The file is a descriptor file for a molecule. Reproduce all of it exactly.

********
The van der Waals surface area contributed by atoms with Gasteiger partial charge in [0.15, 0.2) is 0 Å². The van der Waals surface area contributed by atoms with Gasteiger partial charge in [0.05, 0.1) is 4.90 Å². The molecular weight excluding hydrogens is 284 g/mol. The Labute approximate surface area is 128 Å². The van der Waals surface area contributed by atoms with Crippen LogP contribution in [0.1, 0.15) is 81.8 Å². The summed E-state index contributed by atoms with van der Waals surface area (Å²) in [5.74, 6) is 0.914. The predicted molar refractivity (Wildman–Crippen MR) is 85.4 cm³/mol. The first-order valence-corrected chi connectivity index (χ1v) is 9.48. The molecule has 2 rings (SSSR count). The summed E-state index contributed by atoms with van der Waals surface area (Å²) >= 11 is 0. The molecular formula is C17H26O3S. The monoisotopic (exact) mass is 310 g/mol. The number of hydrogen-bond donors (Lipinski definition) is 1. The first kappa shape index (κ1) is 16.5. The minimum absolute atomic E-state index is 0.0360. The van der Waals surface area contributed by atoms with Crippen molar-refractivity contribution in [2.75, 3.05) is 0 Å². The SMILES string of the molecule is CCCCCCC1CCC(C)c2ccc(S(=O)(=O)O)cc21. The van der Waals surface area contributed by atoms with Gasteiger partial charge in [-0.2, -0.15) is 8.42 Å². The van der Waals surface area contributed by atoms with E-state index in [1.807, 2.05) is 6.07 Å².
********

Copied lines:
The van der Waals surface area contributed by atoms with Gasteiger partial charge in [0.15, 0.2) is 0 Å². The van der Waals surface area contributed by atoms with Gasteiger partial charge in [0.05, 0.1) is 4.90 Å². The molecular weight excluding hydrogens is 284 g/mol. The Labute approximate surface area is 128 Å². The van der Waals surface area contributed by atoms with Crippen LogP contribution in [0.1, 0.15) is 81.8 Å². The summed E-state index contributed by atoms with van der Waals surface area (Å²) in [5.74, 6) is 0.914. The predicted molar refractivity (Wildman–Crippen MR) is 85.4 cm³/mol. The first-order valence-corrected chi connectivity index (χ1v) is 9.48. The molecule has 2 rings (SSSR count). The summed E-state index contributed by atoms with van der Waals surface area (Å²) >= 11 is 0. The molecular formula is C17H26O3S. The monoisotopic (exact) mass is 310 g/mol. The number of hydrogen-bond donors (Lipinski definition) is 1. The first kappa shape index (κ1) is 16.5. The minimum absolute atomic E-state index is 0.0360. The van der Waals surface area contributed by atoms with Crippen molar-refractivity contribution in [2.75, 3.05) is 0 Å². The SMILES string of the molecule is CCCCCCC1CCC(C)c2ccc(S(=O)(=O)O)cc21. The van der Waals surface area contributed by atoms with Gasteiger partial charge in [-0.2, -0.15) is 8.42 Å². The van der Waals surface area contributed by atoms with E-state index in [1.807, 2.05) is 6.07 Å².